Friday, December 10, 2021

Design Classics

David J Howe takes a look at a classic design of book covers from one UK publisher in the 1970s.

They say that you should never judge a book by its cover ... and yet we do it all the time. Nevermoreso than when looking at covers which enchanted and moved us back when we were children ourselves. Everyone has their favourites, whether it is the Pan Books of Horror edited by Herbert van Thal, or the Narnia books from C S Lewis, or Susan Cooper’s magnificent The Dark is Rising sequence … but standing head and shoulders above them in my opinion are some series of paperback titles published by the Universal-Tandem Publishing Company in the seventies.

Universal-Tandem was not large, and was run by an entrepreneur by the name of Ralph Stokes who employed approximately nine staff to handle everything, including Sales Manager Brian Miles. The company specialised in publishing mass market paperback fiction and non-fiction. Universal-Tandem’s book covers were almost exclusively handled by a freelance designer, Brian Boyle, who had a knack of creating an eyecatching cover. 

In 1968, Tandem had published three novels which tied into the Sergio Leone Dollars Trilogy of films: novelisations of For a Few Dollars More and The Good The Bad The Ugly were published, along with an original novel, A Dollar to Die For, and each featured photographically based covers. The rights to the original film – A Fistful of Dollars – were not available due to a legal wrangle with Akira Kurosawa over similarities to his film Yojimbo.

Miles recalled that once the legal issues were ironed out, then they were free to get the novelisation sorted. ‘Tandem had already established the first Dollar books from the American editions but there had not been a book for the first film. So I was very friendly at the time with Terry Harknett who wrote for one of the Trade journals, and I arranged a showing of the film in one of the private cinemas in Wardour Street and obtained the script and he wrote the book. The book was just as successful as any of the American editions!’ Harknett published the book under the name Frank Chandler, and went on to have a successful career as a Western novelist writing as George G Gilman with his series of Edge books from New English Library.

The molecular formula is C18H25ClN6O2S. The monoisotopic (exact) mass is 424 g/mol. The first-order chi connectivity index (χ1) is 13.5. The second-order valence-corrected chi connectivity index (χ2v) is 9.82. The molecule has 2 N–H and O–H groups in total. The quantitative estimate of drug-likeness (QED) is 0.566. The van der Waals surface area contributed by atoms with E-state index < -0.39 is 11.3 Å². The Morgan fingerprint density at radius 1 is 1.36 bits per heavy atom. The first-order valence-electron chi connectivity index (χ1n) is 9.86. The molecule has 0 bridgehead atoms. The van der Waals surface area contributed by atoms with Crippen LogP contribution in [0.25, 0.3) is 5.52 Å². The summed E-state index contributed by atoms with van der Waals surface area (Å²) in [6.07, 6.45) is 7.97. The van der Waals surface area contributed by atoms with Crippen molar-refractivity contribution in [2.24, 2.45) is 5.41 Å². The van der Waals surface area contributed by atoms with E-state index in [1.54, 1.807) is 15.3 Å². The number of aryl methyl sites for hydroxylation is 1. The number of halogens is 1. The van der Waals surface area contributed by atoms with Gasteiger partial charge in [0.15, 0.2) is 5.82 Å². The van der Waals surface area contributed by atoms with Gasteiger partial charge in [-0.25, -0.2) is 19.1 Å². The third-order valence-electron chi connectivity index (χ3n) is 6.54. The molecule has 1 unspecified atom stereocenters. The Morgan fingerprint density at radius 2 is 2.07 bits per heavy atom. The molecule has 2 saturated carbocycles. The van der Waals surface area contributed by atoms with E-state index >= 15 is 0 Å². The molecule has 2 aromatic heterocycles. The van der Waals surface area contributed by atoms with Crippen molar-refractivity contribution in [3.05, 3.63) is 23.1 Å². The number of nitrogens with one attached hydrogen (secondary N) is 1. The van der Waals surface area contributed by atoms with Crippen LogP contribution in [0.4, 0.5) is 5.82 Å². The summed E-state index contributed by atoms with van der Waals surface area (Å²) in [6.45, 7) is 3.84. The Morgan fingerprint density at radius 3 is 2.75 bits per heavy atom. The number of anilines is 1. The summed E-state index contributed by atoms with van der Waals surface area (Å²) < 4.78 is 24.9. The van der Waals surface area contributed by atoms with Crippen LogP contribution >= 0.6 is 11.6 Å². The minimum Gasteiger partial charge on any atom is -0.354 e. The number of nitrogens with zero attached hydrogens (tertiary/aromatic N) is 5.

In 1972, the novelisation of A Fistful of Dollars was released, together with reissues of the earlier titles, all with new matching covers featuring a simple title with colour illustration and a white backbround and a dollar bill at the top which incorporated each author’s name. A young artist called Christos Achilleos was commissioned to create these 1972-onwards covers, and he continued to complete eight titles in the series.

‘I came straight out of art school in 1970 and went into a job doing maps and illustrations based on my degree exhibition,’ explained Achilleos. ‘I spent six months doing that, and was then made redundant! So I headed into Foyles, the big bookshop, and looked at the book covers and started to ring around the publishers. One of the people I contacted was Brian Boyle. He was mainly a photographer, but worked as a freelance designer, and he gave me a couple of jobs: I remember the first was three covers for a fantasy series about Brak the Barbarian for Tandem. He then asked me to come and work in the studio with him at Great Portland Street, so I did, and I was doing art and book paste up and layout as well as painting covers. He quickly gave me a pay rise and wanted me to stay, and when the “Dollars” commissions came in I grabbed them.’